During a visit to Emmetsburg on late Friday afternoon, Senator Chuck Grassley expressed doubt that the Trans Pacific Partnership would become reality anytime soon. While the trade agreement is expected to benefit Iowa’s agricultural exports , concerns over workers rights, environmental protections and manufacturing have stalled its advancement.
“It’s my feeling that right now TPP is very much tied to the politics of the presidential race,” Grassley said in response to a farmer’s question about TPP and NAFTA. “Even though President Obama wants TPP passed, since both President Trump… I mean, Trump and Hillary have come out against it, one of them is going to be elected president, so I can’t predict that … If you got to present it to congress 90 days before we could pass it, let’s say 120 days before Obama leaves office, and he would obviously endorsed Hillary Clinton, wants her elected president, I see that it would be very difficult for him to put it before Congress in the middle of a general election.”
Grassley’s prediction reflects the growing view that the TPP is simply too difficult to move forward politically during the election. Doing so would put Clinton, who has come out against the trade deal, in an awkward position with the progressive left of the party, stridently opposed to it. And Trump’s staunch opposition to TPP – or any major multi-country trade agreement, including NAFTA – could mean that even if the typically pro-trade Republican Party wins, TPP still has no future.
“If I hear from agriculture people more than manufacturing people or service people, I usually hear that it’s good for agriculture. I think that it is good for agriculture,” Grassley noted. “That’s one part of it I studied. It’s a 3000-page document, and I haven’t gotten through it all. I’m going to wait until the president presents it to the Congress, because he’s got to present it 90 days before we vote on it.”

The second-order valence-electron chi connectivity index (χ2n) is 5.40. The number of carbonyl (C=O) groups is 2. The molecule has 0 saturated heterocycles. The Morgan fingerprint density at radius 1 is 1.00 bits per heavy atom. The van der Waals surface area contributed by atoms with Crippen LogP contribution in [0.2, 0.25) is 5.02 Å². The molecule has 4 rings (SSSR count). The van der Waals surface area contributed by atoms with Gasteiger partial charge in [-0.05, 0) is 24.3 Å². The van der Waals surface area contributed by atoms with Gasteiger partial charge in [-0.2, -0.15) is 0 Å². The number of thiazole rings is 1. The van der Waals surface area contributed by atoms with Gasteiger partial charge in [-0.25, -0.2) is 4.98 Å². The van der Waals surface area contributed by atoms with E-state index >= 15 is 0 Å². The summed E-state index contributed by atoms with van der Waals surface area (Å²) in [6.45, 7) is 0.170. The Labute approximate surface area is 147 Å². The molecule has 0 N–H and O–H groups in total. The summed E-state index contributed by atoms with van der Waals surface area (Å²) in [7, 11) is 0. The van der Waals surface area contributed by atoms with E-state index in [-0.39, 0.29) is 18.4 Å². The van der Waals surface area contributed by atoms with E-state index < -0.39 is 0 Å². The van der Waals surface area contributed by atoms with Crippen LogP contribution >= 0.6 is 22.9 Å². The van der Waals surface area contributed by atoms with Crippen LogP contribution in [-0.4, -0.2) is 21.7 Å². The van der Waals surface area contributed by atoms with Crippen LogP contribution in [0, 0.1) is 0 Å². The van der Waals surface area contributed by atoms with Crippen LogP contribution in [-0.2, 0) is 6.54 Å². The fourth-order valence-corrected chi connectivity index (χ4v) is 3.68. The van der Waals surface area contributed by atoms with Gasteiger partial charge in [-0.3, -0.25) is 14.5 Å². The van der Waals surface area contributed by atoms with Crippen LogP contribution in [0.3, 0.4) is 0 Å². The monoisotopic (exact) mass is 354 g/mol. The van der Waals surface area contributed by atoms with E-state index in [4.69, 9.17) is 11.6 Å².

While Grassley has been publicly in favor of the TPP’s advancement in the past, he offered just minor praise on the agricultural component at this meeting. Notably, the farmer who asked the question sounded skeptical on trade deals.
“Well, I understand you’re a farmer, and we’re interested in the trade, but we’re so far behind in the balance of trading with other countries, it being negative,” the man said after Grassley’s response.
Most of the meeting focused on the usual concerns from a conservative-leaning audience, many of which thanked him for his stance on the Supreme Court. Near the end of the meeting, a constituent pressed Grassley about a recent Des Moines Register editorial criticizing his lack of public town halls in the state’s most-populated counties.
“That editorial was very unfair, and I’ll tell you how,” Grassley replied. “First of all, no senator has to hold any town meetings like I do. And most senators don’t, and I’m the first senator in the history of Iowa who started out years ago, going to every county, every year. I didn’t start that just because I was a senator, I did things like that when I was in the state legislature, individual towns.”
“I’m glad to do it,” he continued. “In fact, it’s very necessary to do a good job as a senator. People get the impression that when I was going to go to counties I was going to do like here, have an open town meeting. But that’s never been that way. I call them county meetings, but this happens to be a very open town meeting. But also when I get an invitation to go someplace and have me talk to their employees, then I usually find people who are not able to come to town meetings that get a chance to ask me questions.”
Grassley then listed off a number of factories he visited where he spoke with many workers.
“The idea is to make yourself accessible, let the audience set the agenda and not have anyone say we can talk about or not talk about. For instance, Senator Harkin didn’t do what I’m doing, but the Des Moines Register never raised any questions about Senator Harkin,” Grassley concluded.
Notably, he did not address the largest concern raised over his 99 county tour, that he has not held a single town hall meeting in 8 of the 10 largest counties in the past 6 years.
by Pat Rynard